How do I help my kindergartner improve his test grades?
My son is 5 years old and this is his 4th week in school. They have had two tests and my son has gotten a 7 out of 10 on both of them. That makes me and my husband worry about him. He knows how to recognize the alphbet, knows a few cite words but she reads a story to them for a week and then have a test on the story he does bad. Can some someone PLEASE give me and idea how to help him at home.
It sounds like your son is normal. Even though I am a teacher in public education, I am not a big fan of assessing Kindergarten children especially in the beginning of the school year. I know it has to be done, but try to keep it in perspective.
First of all, your son is just getting use to some big changes - new school, in school all day, new friends, different routines, various expectations from several teachers (classroom, art, music, PE) as well as other staff members (principal, lunch ladies, aides, office personnel). All of this can be overwhelming. Then you throw in all the of the academics - reading, math, and writing. Think about a time you started a new job. As an adult there was a adjustment time until you felt comfortable and knew what was going on and what to expect. However, we expect 5 year olds to automatically adjust to school.
However, there are somethings you can do to help your child in answering questions based on a story the class has been working on for a week. There is a great book I recommend to parents called Reading Magic by Mem Fox. She is a children's author from Australia and her book provides tips for parents on how they can help their children read. It is a very quick and enjoyable read.
Here are a few tips to get you started:
Read daily at least two books. You can choose one and he can select the other. By you selecting one of the books, you can expose him to all types of genres: fiction and nonfiction. Chances are he will want his favorites to be reread over and over again. This is ok. Because when he is listening to the same story, he is learning other things and not worrying about comprehending it. He might find words that rhyme, start with the same letter as his name, match the pictures or just observe you and what good readers do. Because you will be reading a lot of books, I suggest going to the public library.
Have him tell you stories about things you have done together. This could be trips to the bank, food store, etc. When he does that, he is practicing reading and writing skills: retelling, sequencing events, and cause and effect. You can point them out when he is finished. For example, you might say something like, "That's great, you told me all of the events in the exact order that they happened." or "We have to pay for the food before we could take it home to cook." Just mentioning those little things will help him in making connections.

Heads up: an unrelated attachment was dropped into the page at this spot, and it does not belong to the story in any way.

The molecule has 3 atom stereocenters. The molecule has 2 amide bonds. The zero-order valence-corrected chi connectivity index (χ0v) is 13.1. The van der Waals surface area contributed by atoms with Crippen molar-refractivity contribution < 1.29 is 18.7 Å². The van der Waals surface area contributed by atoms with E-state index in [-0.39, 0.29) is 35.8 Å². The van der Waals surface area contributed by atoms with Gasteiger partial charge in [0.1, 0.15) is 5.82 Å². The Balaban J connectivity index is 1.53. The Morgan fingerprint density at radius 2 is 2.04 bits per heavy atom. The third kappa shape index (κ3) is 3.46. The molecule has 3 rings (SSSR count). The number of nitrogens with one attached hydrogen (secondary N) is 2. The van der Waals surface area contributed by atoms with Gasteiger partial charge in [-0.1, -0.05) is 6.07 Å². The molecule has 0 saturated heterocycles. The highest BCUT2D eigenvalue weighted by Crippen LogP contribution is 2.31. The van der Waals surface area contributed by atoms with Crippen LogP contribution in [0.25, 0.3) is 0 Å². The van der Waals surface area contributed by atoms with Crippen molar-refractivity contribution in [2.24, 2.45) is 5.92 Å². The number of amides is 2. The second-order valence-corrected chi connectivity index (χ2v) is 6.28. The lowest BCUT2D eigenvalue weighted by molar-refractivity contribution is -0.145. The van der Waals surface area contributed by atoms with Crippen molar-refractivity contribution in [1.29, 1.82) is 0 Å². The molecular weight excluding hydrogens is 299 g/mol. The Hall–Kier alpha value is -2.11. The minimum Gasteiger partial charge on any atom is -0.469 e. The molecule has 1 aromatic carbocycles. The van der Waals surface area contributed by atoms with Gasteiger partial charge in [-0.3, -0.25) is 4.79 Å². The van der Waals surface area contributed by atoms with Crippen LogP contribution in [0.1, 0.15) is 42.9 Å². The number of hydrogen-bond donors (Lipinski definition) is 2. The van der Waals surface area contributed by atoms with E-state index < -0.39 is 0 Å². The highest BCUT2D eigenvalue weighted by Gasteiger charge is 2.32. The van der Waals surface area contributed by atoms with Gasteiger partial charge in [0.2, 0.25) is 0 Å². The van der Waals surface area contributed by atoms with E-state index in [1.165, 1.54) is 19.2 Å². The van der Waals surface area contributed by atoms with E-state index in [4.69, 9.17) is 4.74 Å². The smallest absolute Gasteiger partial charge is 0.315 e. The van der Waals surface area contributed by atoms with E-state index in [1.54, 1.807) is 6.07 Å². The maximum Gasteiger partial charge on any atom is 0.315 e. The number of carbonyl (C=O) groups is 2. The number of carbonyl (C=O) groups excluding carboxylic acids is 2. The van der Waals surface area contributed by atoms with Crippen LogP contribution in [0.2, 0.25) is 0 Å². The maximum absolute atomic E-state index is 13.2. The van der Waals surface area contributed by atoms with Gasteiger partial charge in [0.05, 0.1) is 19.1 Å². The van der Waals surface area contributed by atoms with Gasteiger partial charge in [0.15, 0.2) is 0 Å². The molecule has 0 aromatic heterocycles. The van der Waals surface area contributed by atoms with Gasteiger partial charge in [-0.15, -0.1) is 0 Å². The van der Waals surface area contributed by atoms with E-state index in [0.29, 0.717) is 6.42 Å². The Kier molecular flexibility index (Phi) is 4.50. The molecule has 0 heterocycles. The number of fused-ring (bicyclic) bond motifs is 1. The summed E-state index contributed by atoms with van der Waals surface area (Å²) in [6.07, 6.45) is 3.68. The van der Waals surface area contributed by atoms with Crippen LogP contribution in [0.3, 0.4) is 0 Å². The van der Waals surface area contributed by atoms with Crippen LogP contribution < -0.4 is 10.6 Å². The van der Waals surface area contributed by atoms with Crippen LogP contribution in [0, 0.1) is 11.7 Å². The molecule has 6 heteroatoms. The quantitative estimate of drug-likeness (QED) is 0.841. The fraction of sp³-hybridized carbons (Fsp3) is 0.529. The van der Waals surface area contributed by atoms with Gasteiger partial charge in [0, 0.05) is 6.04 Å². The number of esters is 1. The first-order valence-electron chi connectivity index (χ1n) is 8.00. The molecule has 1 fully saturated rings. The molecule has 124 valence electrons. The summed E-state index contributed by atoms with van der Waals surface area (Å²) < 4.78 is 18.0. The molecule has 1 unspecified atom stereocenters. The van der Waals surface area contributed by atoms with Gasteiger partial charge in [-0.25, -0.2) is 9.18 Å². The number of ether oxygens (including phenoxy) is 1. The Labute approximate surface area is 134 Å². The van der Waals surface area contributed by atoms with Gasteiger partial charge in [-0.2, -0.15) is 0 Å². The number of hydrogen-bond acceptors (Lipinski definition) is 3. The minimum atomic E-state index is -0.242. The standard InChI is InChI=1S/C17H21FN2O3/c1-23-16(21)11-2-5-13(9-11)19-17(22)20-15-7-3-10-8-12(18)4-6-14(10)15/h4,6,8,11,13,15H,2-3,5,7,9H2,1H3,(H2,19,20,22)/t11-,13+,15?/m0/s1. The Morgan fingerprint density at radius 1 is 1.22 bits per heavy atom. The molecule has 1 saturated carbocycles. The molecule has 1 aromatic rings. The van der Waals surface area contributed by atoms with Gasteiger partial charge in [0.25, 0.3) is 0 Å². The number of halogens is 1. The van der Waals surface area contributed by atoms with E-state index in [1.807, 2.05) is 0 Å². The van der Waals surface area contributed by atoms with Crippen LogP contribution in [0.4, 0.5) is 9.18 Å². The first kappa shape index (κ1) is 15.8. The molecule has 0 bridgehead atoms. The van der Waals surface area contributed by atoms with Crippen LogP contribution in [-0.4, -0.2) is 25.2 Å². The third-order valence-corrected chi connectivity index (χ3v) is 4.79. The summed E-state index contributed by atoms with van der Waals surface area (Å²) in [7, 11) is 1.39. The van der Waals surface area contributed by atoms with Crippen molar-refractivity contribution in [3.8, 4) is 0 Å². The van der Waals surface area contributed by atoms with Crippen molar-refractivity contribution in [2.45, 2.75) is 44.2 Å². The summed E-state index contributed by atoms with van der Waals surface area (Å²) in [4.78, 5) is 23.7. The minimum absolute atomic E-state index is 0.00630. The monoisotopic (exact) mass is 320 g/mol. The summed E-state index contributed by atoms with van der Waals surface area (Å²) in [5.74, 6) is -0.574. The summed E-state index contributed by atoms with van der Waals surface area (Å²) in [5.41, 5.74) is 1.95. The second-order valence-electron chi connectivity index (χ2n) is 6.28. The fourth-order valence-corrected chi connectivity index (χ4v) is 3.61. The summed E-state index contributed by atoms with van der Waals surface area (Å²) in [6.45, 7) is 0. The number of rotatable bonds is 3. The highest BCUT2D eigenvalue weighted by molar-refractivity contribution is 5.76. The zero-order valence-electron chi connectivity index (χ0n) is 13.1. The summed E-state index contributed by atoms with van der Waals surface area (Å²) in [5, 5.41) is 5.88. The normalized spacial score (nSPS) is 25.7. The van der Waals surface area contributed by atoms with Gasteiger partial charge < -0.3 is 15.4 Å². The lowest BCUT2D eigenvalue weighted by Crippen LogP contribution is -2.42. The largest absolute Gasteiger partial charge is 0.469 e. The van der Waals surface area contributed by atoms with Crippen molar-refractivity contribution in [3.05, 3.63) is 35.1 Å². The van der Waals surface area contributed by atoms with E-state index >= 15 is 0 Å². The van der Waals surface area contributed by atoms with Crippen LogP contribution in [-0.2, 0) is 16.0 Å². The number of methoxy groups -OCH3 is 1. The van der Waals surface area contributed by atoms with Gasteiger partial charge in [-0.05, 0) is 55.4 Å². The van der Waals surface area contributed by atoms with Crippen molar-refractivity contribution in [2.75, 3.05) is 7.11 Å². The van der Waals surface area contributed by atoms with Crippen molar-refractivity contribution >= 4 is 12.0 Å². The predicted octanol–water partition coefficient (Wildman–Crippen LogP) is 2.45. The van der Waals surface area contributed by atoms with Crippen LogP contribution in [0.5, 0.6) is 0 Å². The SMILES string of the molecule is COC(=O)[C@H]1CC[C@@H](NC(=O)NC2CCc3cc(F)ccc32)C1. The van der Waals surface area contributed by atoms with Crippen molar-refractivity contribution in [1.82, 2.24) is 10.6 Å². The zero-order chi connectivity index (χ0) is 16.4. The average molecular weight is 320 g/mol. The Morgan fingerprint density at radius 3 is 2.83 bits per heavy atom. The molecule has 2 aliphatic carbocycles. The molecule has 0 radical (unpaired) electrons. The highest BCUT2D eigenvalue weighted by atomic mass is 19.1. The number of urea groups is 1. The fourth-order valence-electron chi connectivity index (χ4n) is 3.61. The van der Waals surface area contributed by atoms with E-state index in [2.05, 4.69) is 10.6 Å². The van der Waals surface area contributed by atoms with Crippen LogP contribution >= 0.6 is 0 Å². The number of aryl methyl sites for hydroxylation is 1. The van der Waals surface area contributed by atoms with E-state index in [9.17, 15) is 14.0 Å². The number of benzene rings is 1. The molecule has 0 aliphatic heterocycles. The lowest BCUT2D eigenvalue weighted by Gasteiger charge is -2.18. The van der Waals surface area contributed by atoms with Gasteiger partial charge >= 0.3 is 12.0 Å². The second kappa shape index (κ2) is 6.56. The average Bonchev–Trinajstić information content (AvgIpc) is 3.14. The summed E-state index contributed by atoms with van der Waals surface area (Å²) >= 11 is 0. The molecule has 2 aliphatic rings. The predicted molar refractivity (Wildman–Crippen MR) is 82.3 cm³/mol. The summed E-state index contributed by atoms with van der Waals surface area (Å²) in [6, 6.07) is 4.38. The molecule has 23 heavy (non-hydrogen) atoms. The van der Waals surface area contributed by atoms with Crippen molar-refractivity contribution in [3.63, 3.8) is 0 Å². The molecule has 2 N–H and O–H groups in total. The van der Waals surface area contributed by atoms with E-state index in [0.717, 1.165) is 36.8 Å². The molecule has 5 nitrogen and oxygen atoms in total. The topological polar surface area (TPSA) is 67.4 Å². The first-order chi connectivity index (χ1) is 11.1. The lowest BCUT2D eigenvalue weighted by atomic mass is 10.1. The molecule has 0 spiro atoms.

Point out how you read a book, newspaper, flyer, phonebook, or anything else that is in print. Be explicit when you explain your thought process. For example if you are reading a book to him, point out that you start with the title, you notice the author's name and illustrator, you read from left to right, how you turn the pages, etc. Also explain what kind of information you can get for the different materials.
Make connections to characters, events, problems and solutions. This might happen when you are reading a book and the character asks in the same manner as you or your son. Point that out. It might also be in a similar situation, problem, or event. If the book is about a birthday party, you can compare it to one of his birthday parties. Discuss what you and he are reading.
It is also important to keep in mind that boys like different stories than girls. They like nonfiction a lot. They want to know how things work, true events, real people, scary stuff. They could careless about the princess and fluffy animals. So keep that in mind when selecting books. Guys Read is a great website that addresses this issue. Here are a list I found there that are just for the little guys. You may want to start with some of these titles first.
The Stupids Die
The Racecar Alphabet
The Maestro Plays
TRUCKTOWN Ready-To-Roll Series: Uh-Oh Max
I'm glad you are a concerned parent, but I think your son is going to do just fine. Enjoy the time you spend reading with him and make it fun!